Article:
County officials pledged to fix Westchester’s fiscal hardship after auditors revealed on Monday the county finished last year with a $32.2 million deficit and will continue to face financial struggles for the remainder of 2018.
During a Monday afternoon press conference, auditors from PFK O’Connor Davies briefed officials on Westchester County’s Comprehensive Annual Financial Report for 2017. County Executive George Latimer said the county is presented with difficult circumstances that can only be fixed through a collaborative and transparent process.
The report, which was released June 26, shows that Westchester faces a projected $28.7 million deficit for 2018, on top of the deficit from last year.
“We are not happy to be in this situation, perhaps it was not unexpected, but we do not step aside from our responsibilities,” Latimer said. “However this happened, whoever’s watch it happened under, it is under my watch and our watch by which we will fix this.”
Latimer suggested the deficit stemmed from unsustainable promises made by former county executive Rob Astornio, including a freeze on property taxes, failing to fund agreed upon labor contracts, closing budget gaps with one-shot deals and dipping into the reserve fund.
Officials also cited $15 million in budgeted revenue from an unfinished deal that was rejected by county legislators to privatize operations of Westchester County Airport.
Board of Legislators Chairman Ben Boykin (D-White Plains) said he’s been concerned about the structural fiscal imbalance for several years, stating that he voted against many “unsustainable” spending plans that caused a substantial reduction in the county’s fund balance to fill budget gaps.
Nicholas DeSantis, of PFK O’Connor Davies, said the fund balance has diminished by $35 million over a four-year period, from $169 million in 2013 to $134 million in 2017. He said the $32 million used from the fund balance last year was utilized to balance the budget because of insufficient revenues.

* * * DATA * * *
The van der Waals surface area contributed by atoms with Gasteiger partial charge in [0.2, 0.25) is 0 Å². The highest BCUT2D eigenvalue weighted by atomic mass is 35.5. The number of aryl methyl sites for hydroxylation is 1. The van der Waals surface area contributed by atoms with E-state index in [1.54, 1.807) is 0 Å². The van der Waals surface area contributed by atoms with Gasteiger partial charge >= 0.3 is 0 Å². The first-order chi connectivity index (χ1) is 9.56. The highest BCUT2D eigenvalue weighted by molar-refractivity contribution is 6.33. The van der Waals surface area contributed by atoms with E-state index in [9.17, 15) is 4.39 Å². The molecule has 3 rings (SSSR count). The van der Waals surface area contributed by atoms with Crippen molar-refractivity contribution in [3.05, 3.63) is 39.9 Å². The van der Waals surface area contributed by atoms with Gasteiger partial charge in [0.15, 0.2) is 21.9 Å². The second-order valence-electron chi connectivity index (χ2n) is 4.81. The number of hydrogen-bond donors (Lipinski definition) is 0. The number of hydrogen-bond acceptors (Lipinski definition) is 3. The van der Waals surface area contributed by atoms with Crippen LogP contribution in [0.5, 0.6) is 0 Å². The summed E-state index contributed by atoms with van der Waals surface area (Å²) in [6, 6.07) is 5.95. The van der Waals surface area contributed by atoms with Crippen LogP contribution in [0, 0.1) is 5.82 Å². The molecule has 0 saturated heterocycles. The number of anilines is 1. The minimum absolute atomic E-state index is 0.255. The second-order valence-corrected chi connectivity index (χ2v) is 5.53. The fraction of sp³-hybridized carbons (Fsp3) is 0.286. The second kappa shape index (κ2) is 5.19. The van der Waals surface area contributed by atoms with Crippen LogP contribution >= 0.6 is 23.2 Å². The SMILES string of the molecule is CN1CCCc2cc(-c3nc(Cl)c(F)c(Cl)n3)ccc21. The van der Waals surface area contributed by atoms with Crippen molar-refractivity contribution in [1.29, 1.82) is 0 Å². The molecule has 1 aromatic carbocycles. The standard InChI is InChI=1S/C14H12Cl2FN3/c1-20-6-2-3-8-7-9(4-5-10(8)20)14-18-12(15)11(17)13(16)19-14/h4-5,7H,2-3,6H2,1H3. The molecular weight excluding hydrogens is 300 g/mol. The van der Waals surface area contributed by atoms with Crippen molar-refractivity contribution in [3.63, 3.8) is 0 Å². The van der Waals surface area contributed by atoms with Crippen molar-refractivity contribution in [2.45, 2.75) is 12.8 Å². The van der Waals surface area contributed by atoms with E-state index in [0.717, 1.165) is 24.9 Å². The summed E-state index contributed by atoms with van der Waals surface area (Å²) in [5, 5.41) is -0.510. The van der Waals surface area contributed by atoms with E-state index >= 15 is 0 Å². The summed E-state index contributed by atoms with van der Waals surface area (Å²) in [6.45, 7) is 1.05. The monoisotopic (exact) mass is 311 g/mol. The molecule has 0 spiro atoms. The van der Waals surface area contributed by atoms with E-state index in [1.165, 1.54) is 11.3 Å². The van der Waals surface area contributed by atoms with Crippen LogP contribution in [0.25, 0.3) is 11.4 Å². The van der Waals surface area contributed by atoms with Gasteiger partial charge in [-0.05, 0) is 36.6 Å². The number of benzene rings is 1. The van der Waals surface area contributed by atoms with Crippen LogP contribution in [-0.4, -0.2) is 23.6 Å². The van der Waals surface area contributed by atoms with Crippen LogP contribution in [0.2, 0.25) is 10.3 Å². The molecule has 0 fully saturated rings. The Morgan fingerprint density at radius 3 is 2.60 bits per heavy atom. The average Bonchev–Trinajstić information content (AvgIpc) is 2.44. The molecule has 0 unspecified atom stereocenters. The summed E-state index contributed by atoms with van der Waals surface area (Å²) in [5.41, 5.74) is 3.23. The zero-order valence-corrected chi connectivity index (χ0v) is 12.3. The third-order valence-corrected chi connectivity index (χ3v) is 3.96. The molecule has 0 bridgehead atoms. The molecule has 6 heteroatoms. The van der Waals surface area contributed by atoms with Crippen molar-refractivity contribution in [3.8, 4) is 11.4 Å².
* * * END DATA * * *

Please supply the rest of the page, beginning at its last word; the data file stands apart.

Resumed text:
DeSantis stressed how the county has had to resort to short-term borrowing for its cash flow as the fund balance has consistently been diminished.
Boykin stressed that legislators are committed to working through the “financial mess” created by Astorino’s administration.
“This is not a situation that has been created overnight and we’re not going to solve it overnight,” Boykin said. “It is our joint responsibility to seek opportunities to increase revenue, control expenses and rebuild our fund balance, so we can leave this county better off tomorrow than it is today.”
Legislator Catherine Borgia (D-Ossining), chair of the board’s Budget and Appropriations Committee, said officials are currently exploring ways to share services and reduce property taxes to lessen the financial strain on county residents.
“This is not a surprise, we knew that this problem was in the works,” Borgia said. “The good news is that we have resources in Westchester County and there are ways for us to move the county back to sound financial standing.”
Latimer said his administration is currently examining every county contract to control costs and analyze the use of office space. Possibilities include moving county employees from rented units into owned office space, creating a robust shared services plan, exploring energy reduction initiatives and dissecting the tax revenue collection system to capture money that hasn’t been collected appropriately over the years.
While Latimer said a plan hasn’t been crafted to handle the 2018 budget, he said there has been no discussion of a property tax increase.
“The mission is to solve problems, to do our job, to make this county effective again and to do it without having to jack property taxes up, but by God, to do it and to go away from pure ideology and get to pragmatism and solve problems,” Latimer said. “I’m not here to show off, I’m here to solve these problems right now with this group of people.”